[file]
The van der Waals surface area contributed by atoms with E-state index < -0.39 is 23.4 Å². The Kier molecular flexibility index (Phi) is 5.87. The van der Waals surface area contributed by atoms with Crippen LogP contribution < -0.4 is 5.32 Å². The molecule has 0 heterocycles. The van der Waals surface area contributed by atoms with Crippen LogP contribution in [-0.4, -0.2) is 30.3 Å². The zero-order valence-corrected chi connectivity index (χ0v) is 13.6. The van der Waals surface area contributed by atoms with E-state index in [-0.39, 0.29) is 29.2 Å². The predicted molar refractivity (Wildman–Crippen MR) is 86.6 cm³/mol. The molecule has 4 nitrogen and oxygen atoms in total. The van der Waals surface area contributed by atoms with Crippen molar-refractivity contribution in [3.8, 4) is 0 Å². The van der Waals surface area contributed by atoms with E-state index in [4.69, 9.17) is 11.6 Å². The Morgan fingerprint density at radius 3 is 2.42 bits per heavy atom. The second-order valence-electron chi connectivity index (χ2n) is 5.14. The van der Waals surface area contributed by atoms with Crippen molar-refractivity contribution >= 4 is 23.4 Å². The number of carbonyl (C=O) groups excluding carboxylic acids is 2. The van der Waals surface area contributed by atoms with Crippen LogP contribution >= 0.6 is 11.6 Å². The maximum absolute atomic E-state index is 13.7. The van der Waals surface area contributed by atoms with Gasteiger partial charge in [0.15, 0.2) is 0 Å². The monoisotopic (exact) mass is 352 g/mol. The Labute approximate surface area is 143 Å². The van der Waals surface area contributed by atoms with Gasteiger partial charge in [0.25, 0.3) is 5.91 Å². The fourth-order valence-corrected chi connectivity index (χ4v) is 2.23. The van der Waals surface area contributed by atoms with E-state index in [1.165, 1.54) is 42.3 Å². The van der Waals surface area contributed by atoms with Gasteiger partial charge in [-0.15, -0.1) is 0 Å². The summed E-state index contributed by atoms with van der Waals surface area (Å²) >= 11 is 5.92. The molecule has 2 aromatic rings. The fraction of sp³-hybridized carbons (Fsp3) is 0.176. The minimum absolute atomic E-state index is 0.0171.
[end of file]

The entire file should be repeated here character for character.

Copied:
The van der Waals surface area contributed by atoms with E-state index < -0.39 is 23.4 Å². The Kier molecular flexibility index (Phi) is 5.87. The van der Waals surface area contributed by atoms with Crippen LogP contribution < -0.4 is 5.32 Å². The molecule has 0 heterocycles. The van der Waals surface area contributed by atoms with Crippen LogP contribution in [-0.4, -0.2) is 30.3 Å². The zero-order valence-corrected chi connectivity index (χ0v) is 13.6. The van der Waals surface area contributed by atoms with E-state index in [-0.39, 0.29) is 29.2 Å². The predicted molar refractivity (Wildman–Crippen MR) is 86.6 cm³/mol. The molecule has 4 nitrogen and oxygen atoms in total. The van der Waals surface area contributed by atoms with Crippen molar-refractivity contribution in [3.8, 4) is 0 Å². The van der Waals surface area contributed by atoms with E-state index in [4.69, 9.17) is 11.6 Å². The Morgan fingerprint density at radius 3 is 2.42 bits per heavy atom. The second-order valence-electron chi connectivity index (χ2n) is 5.14. The van der Waals surface area contributed by atoms with Crippen molar-refractivity contribution >= 4 is 23.4 Å². The number of carbonyl (C=O) groups excluding carboxylic acids is 2. The van der Waals surface area contributed by atoms with Crippen LogP contribution >= 0.6 is 11.6 Å². The maximum absolute atomic E-state index is 13.7. The van der Waals surface area contributed by atoms with Gasteiger partial charge in [0.15, 0.2) is 0 Å². The monoisotopic (exact) mass is 352 g/mol. The Labute approximate surface area is 143 Å². The van der Waals surface area contributed by atoms with Gasteiger partial charge in [0.25, 0.3) is 5.91 Å². The fourth-order valence-corrected chi connectivity index (χ4v) is 2.23. The van der Waals surface area contributed by atoms with E-state index in [1.165, 1.54) is 42.3 Å². The van der Waals surface area contributed by atoms with Gasteiger partial charge in [-0.15, -0.1) is 0 Å². The summed E-state index contributed by atoms with van der Waals surface area (Å²) >= 11 is 5.92. The molecule has 2 aromatic rings. The fraction of sp³-hybridized carbons (Fsp3) is 0.176. The minimum absolute atomic E-state index is 0.0171.